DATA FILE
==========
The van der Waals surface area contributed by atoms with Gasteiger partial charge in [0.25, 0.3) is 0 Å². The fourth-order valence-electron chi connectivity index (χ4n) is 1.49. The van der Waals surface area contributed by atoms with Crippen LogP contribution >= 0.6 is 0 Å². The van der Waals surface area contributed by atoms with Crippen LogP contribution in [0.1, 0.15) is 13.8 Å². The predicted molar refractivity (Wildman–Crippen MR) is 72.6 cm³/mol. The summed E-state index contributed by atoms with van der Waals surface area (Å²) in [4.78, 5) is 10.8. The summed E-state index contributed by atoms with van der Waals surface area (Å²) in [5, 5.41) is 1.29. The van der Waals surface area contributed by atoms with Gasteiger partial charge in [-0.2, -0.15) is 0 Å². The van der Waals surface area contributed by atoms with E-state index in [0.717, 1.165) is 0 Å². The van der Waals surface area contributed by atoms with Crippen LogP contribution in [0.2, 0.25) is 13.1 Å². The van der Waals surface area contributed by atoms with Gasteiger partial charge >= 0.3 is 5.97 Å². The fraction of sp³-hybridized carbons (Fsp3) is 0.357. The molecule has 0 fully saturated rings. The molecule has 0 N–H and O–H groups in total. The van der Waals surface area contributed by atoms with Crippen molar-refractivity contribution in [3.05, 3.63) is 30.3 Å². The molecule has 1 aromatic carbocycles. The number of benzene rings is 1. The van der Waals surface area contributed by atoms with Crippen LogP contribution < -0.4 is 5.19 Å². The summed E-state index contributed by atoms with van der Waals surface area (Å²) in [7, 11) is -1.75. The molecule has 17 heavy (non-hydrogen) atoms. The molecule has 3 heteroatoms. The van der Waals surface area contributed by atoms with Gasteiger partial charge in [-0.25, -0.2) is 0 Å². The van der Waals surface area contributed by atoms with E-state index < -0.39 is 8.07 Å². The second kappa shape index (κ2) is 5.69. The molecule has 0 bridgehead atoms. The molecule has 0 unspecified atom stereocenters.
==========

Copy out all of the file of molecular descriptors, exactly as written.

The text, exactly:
The van der Waals surface area contributed by atoms with Gasteiger partial charge in [0.25, 0.3) is 0 Å². The fourth-order valence-electron chi connectivity index (χ4n) is 1.49. The van der Waals surface area contributed by atoms with Crippen LogP contribution >= 0.6 is 0 Å². The van der Waals surface area contributed by atoms with Crippen LogP contribution in [0.1, 0.15) is 13.8 Å². The predicted molar refractivity (Wildman–Crippen MR) is 72.6 cm³/mol. The summed E-state index contributed by atoms with van der Waals surface area (Å²) in [4.78, 5) is 10.8. The summed E-state index contributed by atoms with van der Waals surface area (Å²) in [5, 5.41) is 1.29. The van der Waals surface area contributed by atoms with Gasteiger partial charge in [-0.2, -0.15) is 0 Å². The van der Waals surface area contributed by atoms with E-state index in [0.717, 1.165) is 0 Å². The van der Waals surface area contributed by atoms with Crippen LogP contribution in [0.2, 0.25) is 13.1 Å². The van der Waals surface area contributed by atoms with Gasteiger partial charge >= 0.3 is 5.97 Å². The fraction of sp³-hybridized carbons (Fsp3) is 0.357. The molecule has 0 fully saturated rings. The molecule has 0 N–H and O–H groups in total. The van der Waals surface area contributed by atoms with Crippen molar-refractivity contribution in [3.05, 3.63) is 30.3 Å². The molecule has 1 aromatic carbocycles. The number of benzene rings is 1. The van der Waals surface area contributed by atoms with Crippen LogP contribution < -0.4 is 5.19 Å². The summed E-state index contributed by atoms with van der Waals surface area (Å²) in [7, 11) is -1.75. The molecule has 17 heavy (non-hydrogen) atoms. The molecule has 3 heteroatoms. The van der Waals surface area contributed by atoms with Gasteiger partial charge in [-0.25, -0.2) is 0 Å². The van der Waals surface area contributed by atoms with E-state index < -0.39 is 8.07 Å². The second kappa shape index (κ2) is 5.69. The molecule has 0 bridgehead atoms. The molecule has 0 unspecified atom stereocenters.